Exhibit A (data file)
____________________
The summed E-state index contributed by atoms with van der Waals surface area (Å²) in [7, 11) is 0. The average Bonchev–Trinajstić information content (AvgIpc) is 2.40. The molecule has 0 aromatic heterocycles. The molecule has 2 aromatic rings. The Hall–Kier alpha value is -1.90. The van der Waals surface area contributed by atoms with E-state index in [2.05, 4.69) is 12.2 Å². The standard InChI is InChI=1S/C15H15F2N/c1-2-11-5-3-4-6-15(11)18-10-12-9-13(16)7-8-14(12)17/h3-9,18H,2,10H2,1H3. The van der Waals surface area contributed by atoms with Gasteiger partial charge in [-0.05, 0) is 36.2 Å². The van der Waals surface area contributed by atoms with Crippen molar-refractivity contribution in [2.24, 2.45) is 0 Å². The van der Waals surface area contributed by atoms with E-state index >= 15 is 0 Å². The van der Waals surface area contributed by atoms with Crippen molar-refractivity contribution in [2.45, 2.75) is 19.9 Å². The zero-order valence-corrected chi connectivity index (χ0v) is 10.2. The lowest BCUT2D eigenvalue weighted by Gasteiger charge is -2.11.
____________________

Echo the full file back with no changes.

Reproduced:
The summed E-state index contributed by atoms with van der Waals surface area (Å²) in [7, 11) is 0. The average Bonchev–Trinajstić information content (AvgIpc) is 2.40. The molecule has 0 aromatic heterocycles. The molecule has 2 aromatic rings. The Hall–Kier alpha value is -1.90. The van der Waals surface area contributed by atoms with E-state index in [2.05, 4.69) is 12.2 Å². The standard InChI is InChI=1S/C15H15F2N/c1-2-11-5-3-4-6-15(11)18-10-12-9-13(16)7-8-14(12)17/h3-9,18H,2,10H2,1H3. The van der Waals surface area contributed by atoms with Gasteiger partial charge in [-0.05, 0) is 36.2 Å². The van der Waals surface area contributed by atoms with Crippen molar-refractivity contribution in [2.24, 2.45) is 0 Å². The van der Waals surface area contributed by atoms with E-state index >= 15 is 0 Å². The van der Waals surface area contributed by atoms with Crippen molar-refractivity contribution in [2.45, 2.75) is 19.9 Å². The zero-order valence-corrected chi connectivity index (χ0v) is 10.2. The lowest BCUT2D eigenvalue weighted by Gasteiger charge is -2.11.